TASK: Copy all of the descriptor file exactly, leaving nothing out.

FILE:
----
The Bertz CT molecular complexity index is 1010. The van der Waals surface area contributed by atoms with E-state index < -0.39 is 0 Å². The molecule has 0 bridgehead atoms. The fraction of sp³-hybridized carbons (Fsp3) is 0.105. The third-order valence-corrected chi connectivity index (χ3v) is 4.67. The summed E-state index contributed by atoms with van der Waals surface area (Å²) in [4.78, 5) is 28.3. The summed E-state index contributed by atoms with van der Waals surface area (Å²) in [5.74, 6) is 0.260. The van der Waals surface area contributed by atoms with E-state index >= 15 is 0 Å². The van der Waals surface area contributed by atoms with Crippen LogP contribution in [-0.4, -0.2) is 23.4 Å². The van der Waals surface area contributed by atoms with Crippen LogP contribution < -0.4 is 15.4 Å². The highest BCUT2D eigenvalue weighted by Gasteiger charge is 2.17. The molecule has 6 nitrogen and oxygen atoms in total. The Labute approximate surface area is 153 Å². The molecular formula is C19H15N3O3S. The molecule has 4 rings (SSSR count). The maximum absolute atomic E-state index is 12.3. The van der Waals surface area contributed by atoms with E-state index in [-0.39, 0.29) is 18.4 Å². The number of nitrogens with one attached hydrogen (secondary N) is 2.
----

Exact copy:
The Bertz CT molecular complexity index is 1010. The van der Waals surface area contributed by atoms with E-state index < -0.39 is 0 Å². The molecule has 0 bridgehead atoms. The fraction of sp³-hybridized carbons (Fsp3) is 0.105. The third-order valence-corrected chi connectivity index (χ3v) is 4.67. The summed E-state index contributed by atoms with van der Waals surface area (Å²) in [4.78, 5) is 28.3. The summed E-state index contributed by atoms with van der Waals surface area (Å²) in [5.74, 6) is 0.260. The van der Waals surface area contributed by atoms with E-state index >= 15 is 0 Å². The van der Waals surface area contributed by atoms with Crippen LogP contribution in [-0.4, -0.2) is 23.4 Å². The van der Waals surface area contributed by atoms with Crippen LogP contribution < -0.4 is 15.4 Å². The highest BCUT2D eigenvalue weighted by Gasteiger charge is 2.17. The molecule has 6 nitrogen and oxygen atoms in total. The Labute approximate surface area is 153 Å². The molecular formula is C19H15N3O3S. The molecule has 4 rings (SSSR count). The maximum absolute atomic E-state index is 12.3. The van der Waals surface area contributed by atoms with E-state index in [-0.39, 0.29) is 18.4 Å². The number of nitrogens with one attached hydrogen (secondary N) is 2.